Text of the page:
This year witnessed the exit of some of country music's most revered songwriters -- the composers of such memorables as "Crazy Arms," "The Fugitive," "I'll Still Be Loving You," "Country Bumpkin," "Between the Devil and Me" and "Wanted."
Gone as well are two more members of the Country Music Hall of Fame, four members of the Grand Ole Opry and a billionaire banjo player who loved bluegrass.
In chronological order, here is a list of our common losses in 2011:
Margaret Whiting, 86, big band pop singer who, teaming with
Tommy Crain, 59, former guitarist and songwriter for the
Doc Williams (birth name Andrew John Smik), 96, country bandleader, recording artist and longtime member of the WWVA Wheeling Jamboree, Jan. 31, in Wheeling, W.Va.
Todd David Cerney, 57, co-writer of the hits "Good Morning Beautiful" (for
Carlton Haney, 82, bluegrass and country music promoter, early producer of bluegrass festivals and member of the International Bluegrass Hall of Fame, March 16, in Greensboro, N.C.
Ralph Mooney, 82, pioneering steel guitarist and co-writer of "Crazy Arms," March 20, in Arlington, Texas.
Harley Allen, 55, son of bluegrass singer Red Allen and the writer of such hits as "Between the Devil and Me," "The Little Girl," "The Baby" and "Tough Little Boys," March 30, in Nashville.
Randy Wood, 94, founder of Dot Records and a driving force behind such Dot artists as Pat Boone and
Charlie Fach, 82, former executive for Mercury and PolyGram Records, former president of Smash Records and founder of Compleat Records, April 25, in Hermitage, Tenn.
Joseph Brooks, 73, writer of Debby Boone's 1977 hit "You Light Up My Life," May 22, in New York City.
Andrew Gold, 59, singer, songwriter and guitarist who worked extensively with
Steve Popovich, 68, former executive for Columbia Records, founder of Cleveland International Records and head of Mercury Records' Nashville division, June 8, in Murfreesboro, Tenn.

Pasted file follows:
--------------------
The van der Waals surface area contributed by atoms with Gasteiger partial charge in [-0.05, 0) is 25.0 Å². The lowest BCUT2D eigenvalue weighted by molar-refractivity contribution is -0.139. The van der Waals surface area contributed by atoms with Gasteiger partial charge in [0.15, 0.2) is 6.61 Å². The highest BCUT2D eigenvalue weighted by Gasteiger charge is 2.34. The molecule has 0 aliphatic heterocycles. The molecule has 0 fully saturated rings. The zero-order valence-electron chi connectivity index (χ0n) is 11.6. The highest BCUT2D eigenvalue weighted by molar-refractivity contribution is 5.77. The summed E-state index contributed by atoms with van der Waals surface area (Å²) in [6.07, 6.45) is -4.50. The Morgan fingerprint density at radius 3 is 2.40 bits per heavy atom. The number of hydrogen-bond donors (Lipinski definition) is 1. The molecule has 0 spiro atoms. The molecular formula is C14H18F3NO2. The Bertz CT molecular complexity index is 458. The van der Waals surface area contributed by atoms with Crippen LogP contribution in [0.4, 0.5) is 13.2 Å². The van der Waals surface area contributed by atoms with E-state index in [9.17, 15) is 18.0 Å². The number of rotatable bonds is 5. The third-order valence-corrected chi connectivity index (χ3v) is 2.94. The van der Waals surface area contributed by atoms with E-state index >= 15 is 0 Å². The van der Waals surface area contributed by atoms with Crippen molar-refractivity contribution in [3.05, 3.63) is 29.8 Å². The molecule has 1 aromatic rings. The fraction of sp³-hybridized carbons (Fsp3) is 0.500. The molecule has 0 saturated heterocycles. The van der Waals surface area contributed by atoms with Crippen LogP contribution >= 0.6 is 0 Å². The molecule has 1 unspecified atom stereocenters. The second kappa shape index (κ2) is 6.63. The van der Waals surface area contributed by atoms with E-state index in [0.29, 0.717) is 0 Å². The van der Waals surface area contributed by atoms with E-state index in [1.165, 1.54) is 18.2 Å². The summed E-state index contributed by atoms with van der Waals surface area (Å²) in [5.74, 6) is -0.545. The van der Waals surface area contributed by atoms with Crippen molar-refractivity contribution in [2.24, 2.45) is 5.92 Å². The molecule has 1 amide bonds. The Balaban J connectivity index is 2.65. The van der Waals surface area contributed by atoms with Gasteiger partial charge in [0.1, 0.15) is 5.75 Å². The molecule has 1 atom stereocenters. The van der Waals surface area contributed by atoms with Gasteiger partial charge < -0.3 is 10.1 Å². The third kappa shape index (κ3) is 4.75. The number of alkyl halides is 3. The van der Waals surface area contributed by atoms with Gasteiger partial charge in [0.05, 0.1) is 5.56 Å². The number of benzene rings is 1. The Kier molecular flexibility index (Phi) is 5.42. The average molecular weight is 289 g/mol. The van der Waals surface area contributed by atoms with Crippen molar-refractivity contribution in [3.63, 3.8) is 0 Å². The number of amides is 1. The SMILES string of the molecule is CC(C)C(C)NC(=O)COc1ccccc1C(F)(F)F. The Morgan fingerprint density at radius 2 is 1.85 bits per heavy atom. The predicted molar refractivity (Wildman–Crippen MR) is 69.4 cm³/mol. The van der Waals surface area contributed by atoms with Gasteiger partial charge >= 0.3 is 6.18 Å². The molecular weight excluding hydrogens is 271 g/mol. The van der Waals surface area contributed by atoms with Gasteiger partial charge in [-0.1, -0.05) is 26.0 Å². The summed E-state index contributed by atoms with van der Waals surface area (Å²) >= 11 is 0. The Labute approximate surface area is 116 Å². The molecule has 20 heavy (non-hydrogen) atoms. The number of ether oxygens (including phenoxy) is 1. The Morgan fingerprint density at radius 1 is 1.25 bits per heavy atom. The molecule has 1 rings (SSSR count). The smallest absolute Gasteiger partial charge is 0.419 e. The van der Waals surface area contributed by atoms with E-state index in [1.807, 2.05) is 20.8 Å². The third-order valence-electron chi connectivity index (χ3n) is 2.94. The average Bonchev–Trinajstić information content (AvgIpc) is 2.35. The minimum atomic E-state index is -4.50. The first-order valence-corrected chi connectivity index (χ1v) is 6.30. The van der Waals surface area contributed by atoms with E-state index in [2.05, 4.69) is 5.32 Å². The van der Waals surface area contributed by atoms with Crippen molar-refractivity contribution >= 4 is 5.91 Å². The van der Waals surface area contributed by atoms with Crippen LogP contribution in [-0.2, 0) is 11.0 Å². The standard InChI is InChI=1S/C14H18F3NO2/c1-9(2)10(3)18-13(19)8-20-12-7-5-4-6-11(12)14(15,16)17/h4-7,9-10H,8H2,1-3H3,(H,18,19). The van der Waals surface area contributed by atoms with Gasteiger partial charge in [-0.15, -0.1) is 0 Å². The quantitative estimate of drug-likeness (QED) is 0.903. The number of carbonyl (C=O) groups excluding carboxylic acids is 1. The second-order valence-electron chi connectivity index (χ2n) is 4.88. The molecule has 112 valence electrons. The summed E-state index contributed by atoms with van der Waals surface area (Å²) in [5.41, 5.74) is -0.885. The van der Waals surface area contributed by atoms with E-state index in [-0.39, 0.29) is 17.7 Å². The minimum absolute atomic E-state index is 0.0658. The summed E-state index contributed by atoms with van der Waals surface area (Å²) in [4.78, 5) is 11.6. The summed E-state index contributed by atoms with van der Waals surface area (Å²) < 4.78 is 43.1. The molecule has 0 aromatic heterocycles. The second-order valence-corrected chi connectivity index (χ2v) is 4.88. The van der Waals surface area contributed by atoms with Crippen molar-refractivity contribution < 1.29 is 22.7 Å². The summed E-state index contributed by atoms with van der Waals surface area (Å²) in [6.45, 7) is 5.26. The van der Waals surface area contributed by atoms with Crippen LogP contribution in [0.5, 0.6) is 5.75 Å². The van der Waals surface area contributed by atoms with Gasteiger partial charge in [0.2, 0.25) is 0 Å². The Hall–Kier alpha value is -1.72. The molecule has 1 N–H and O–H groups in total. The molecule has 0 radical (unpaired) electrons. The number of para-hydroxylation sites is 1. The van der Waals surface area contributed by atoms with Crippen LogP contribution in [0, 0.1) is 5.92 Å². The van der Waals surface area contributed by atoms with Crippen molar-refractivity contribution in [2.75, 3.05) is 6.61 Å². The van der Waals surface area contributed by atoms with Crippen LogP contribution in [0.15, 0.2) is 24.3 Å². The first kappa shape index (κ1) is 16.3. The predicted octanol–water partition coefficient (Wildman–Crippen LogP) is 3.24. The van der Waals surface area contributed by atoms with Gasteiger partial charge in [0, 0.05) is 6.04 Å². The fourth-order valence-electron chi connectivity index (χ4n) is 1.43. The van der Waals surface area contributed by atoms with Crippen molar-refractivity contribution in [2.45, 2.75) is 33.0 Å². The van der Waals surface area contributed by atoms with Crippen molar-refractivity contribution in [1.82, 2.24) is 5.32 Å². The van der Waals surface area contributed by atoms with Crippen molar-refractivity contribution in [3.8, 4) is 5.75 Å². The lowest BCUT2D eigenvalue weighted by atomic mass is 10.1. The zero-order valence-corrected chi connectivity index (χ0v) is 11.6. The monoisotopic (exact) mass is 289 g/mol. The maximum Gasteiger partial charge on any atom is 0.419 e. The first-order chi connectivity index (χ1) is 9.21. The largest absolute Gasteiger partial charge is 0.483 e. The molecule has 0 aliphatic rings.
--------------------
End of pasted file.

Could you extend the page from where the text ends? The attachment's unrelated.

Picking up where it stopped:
Charlie Craig, 72, writer of the hits "Wanted" (
Kenny Baker, 85, acclaimed fiddler, longtime member of
Marshall Grant, 83, bassist and founding member of
Jerry Leiber, 78, songwriter whose musical partnership with Mike Stoller yielded such classics as "Jailhouse Rock," "Hound Dog" and "Stand by Me," Aug. 22, in Los Angeles.
Wade Mainer, 104, groundbreaking banjo player and pioneer recording artist who, among his many other distinctions, performed at the White House for President Franklin D. Roosevelt, Sept. 12, in Flint, Mich.
Don Wayne, 78, writer of "Country Bumpkin" and co-writer (with
Wilma Lee Cooper, 90, of the Grand Ole Opry act
Johnnie Wright, 97, husband of Country Music Hall of Fame member
Steve Jobs, 56, co-founder of Apple and a prime mover in shifting recorded music sales from physical to digital via iTunes and the iPod, Oct. 5, in California.
Joel "Taz" DiGregorio, 67, veteran keyboardist and vocalist in Charlie Daniels Band, Oct. 12, near Nashville.
Liz Anderson, 81, songwriter ("The Fugitive," "My Friends Are Gonna Be Strangers"), recording artist and mother of country/pop star
Patsi Bale Cox, 66, author of books about and/or with
Joe Gracey, 61, pioneering figure in the Austin and Texas music scenes, Nov. 17, in Houston.
Paul Yandell, 76, noted studio guitarist and longtime sideman for
Charlie Douglas, 78, former DJ on WSM-AM Nashville, Grand Ole Opry announcer, occasional recording artist, co-founder of the CDX radio promotion service and member of the Country Music Disc Jockey Hall of Fame, Nov. 24, in Picayune, Miss.
Tom Roady, 62, studio and touring percussionist, Nov. 28, while on tour with
Dobie Gray, 71, songwriter and singer of the hits "The In Crowd" (1965) and "Drift Away" (1973), Dec. 6, in Nashville.
Barbara Orbison, 60, music publisher and widow of Rock & Roll Hall of Fame member
Bee Spears, 62,
Billie Jo Spears, 74, singer of such country hits as "Mr. Walker, It's All Over" (1969) and "Blanket On The Ground" (1975), Dec. 14, in Vidor, Tex.
Warren Hellman, 77, billionaire philanthropist, founder of the Hardly Strictly Bluegrass Festival in San Francisco and at the time of his death a vocalist and banjoist for the country band the Wronglers, Dec. 18, in San Francisco.